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Easing Inflation Sparks Bullish Sentiment in Oil Markets

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Easing Inflation Sparks Bullish Sentiment…

Irina Slav

Irina Slav

Irina is a writer for Oilprice.com with over a decade of experience writing on the oil and gas industry.

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Oil Prices Regain Stability As Traders Assess New Market Fundamentals

  • Oil prices appear to have regained some stability after soaring early last week, with Brent and WTI starting the week trading close to $85 and $80.50 respectively.
  • The OPEC+ announcement of additional production cuts appears to have driven out short sellers, allowing oil prices to better reflect fundamentals.
  • Oil traders will be watching the March CPI report closely this week as well as analyzing the OPEC and IEA monthly oil market reports.
oil

Crude oil prices started the week steady, with Brent crude trading close to $85 per barrel and West Texas Intermediate at close to $80.50 per barrel as supply constraints came into focus.

The calmer start of the week follows last week’s 7% spike in prices - most of which took place on Monday - after OPEC+ announced additional production cuts that would bring the total curbs to 3.6 million bpd.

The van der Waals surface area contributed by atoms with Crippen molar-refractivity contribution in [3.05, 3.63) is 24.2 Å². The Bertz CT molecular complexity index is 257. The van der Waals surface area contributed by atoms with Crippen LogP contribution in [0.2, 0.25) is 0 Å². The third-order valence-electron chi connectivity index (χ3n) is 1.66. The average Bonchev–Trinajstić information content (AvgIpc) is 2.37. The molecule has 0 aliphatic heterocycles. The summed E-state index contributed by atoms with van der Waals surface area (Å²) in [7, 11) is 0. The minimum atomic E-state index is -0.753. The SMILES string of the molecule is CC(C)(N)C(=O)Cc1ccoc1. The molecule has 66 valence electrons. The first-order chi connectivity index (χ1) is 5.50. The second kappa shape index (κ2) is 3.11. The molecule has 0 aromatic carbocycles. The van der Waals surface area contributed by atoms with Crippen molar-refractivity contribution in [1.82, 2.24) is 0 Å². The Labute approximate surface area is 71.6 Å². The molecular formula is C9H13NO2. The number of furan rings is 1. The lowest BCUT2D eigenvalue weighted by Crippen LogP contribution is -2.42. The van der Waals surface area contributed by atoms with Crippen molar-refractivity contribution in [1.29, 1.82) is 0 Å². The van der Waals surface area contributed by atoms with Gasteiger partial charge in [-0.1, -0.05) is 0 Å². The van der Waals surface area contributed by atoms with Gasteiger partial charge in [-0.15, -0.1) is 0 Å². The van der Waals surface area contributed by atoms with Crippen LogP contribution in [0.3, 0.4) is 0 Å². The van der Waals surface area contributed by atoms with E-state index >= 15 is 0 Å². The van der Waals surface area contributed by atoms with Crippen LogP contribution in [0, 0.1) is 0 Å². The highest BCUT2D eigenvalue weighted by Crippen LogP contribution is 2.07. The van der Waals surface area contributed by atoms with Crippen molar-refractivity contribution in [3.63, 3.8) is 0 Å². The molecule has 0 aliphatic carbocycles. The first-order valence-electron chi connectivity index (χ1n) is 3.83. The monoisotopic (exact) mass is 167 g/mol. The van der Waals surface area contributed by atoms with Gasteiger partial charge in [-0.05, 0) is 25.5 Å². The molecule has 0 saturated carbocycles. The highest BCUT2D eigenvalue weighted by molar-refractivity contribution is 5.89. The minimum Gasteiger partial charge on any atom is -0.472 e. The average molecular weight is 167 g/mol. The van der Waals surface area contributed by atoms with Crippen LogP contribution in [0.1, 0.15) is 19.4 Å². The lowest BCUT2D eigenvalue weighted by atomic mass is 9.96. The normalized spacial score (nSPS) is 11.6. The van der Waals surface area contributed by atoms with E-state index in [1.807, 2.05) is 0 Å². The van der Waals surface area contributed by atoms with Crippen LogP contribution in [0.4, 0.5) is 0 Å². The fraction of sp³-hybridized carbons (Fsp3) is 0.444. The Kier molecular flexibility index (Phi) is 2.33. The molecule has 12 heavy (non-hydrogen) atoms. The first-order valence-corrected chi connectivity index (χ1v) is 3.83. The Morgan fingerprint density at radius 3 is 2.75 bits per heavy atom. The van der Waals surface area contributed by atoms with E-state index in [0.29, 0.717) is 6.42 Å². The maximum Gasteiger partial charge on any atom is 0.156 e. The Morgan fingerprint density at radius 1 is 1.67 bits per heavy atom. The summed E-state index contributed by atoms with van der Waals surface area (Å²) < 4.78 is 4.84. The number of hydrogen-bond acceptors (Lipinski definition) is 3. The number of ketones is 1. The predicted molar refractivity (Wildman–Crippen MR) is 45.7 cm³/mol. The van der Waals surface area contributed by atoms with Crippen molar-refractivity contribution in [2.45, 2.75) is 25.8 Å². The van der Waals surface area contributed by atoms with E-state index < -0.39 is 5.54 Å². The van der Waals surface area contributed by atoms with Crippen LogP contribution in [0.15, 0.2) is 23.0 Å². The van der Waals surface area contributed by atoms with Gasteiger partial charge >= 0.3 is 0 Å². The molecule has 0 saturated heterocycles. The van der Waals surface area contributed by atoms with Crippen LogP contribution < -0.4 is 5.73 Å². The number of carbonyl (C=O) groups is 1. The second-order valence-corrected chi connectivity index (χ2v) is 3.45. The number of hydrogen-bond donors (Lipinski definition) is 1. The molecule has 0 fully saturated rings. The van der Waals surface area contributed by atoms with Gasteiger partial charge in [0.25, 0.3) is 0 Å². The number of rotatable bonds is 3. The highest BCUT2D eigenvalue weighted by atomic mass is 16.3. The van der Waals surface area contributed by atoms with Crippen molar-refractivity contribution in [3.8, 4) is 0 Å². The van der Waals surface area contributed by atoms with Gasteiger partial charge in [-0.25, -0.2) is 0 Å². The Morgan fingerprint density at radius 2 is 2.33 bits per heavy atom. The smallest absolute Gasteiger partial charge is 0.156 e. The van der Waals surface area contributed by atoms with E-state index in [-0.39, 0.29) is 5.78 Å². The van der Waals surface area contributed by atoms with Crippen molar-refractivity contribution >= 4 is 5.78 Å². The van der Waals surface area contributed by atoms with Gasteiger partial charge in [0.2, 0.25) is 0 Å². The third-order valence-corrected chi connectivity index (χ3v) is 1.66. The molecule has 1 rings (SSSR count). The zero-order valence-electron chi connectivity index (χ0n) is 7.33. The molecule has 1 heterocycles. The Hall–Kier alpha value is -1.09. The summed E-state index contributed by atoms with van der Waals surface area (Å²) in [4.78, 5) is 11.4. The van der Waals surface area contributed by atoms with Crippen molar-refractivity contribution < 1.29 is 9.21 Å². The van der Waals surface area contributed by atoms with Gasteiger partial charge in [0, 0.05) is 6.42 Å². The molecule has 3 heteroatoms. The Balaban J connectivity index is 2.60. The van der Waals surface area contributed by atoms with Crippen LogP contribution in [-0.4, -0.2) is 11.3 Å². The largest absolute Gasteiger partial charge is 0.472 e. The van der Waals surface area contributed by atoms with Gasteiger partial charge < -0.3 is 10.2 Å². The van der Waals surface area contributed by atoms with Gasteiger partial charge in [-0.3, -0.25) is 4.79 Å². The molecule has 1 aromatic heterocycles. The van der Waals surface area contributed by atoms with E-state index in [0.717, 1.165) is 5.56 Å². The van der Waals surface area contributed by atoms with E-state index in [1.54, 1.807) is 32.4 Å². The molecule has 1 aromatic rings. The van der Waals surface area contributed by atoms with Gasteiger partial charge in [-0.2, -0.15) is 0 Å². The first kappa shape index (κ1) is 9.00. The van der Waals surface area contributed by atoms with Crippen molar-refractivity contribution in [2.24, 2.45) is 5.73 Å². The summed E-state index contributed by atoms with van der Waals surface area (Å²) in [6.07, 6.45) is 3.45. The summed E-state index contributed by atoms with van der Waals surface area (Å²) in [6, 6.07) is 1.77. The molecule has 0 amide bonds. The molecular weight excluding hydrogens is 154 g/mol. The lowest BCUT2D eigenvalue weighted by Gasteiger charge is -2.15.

Currently, according to Bloomberg, traders are busy assessing the impact of the announcement on global oil supply. These may become a bit clearer later this week when OPEC and the International Energy Agency release their new monthly oil market reports.

Bloomberg also noted that Russia’s oil production had reportedly fallen by 700,000 bpd instead of the announced 500,000 bpd in March but added that data on refinery inputs and exports was inconsistent with the first figure.

“Economic data will form a key input this week for energy markets,” Charu Chanana, market strategist for Saxo Capital Markets, told Bloomberg. “Given that the OPEC decision was partly intended to drive out short sellers from the crude oil market, oil prices may be better able to reflect market fundamentals.”

"Those who were bearish are questioning the demand outlook in light of the cuts, whilst clearly those who were bullish are now seeing even a tighter market over the second half," the head of ING’s commodity research, Warren Patterson, told Reuters.

Meanwhile, additional constraints on supply come from Iraq, where shipments of crude from Kurdistan have yet to restart. On the other hand, more weak economic data from the United States this week would intensify pressure on prices.

The March CPI report is due out on Wednesday and if it shows higher inflation still, it could lower prices despite the growing supply concerns. A poll by Reuters has suggested this won’t be the case and inflation cooled off to 5.2% in March from 6% in February.

By Irina Slav for Oilprice.com

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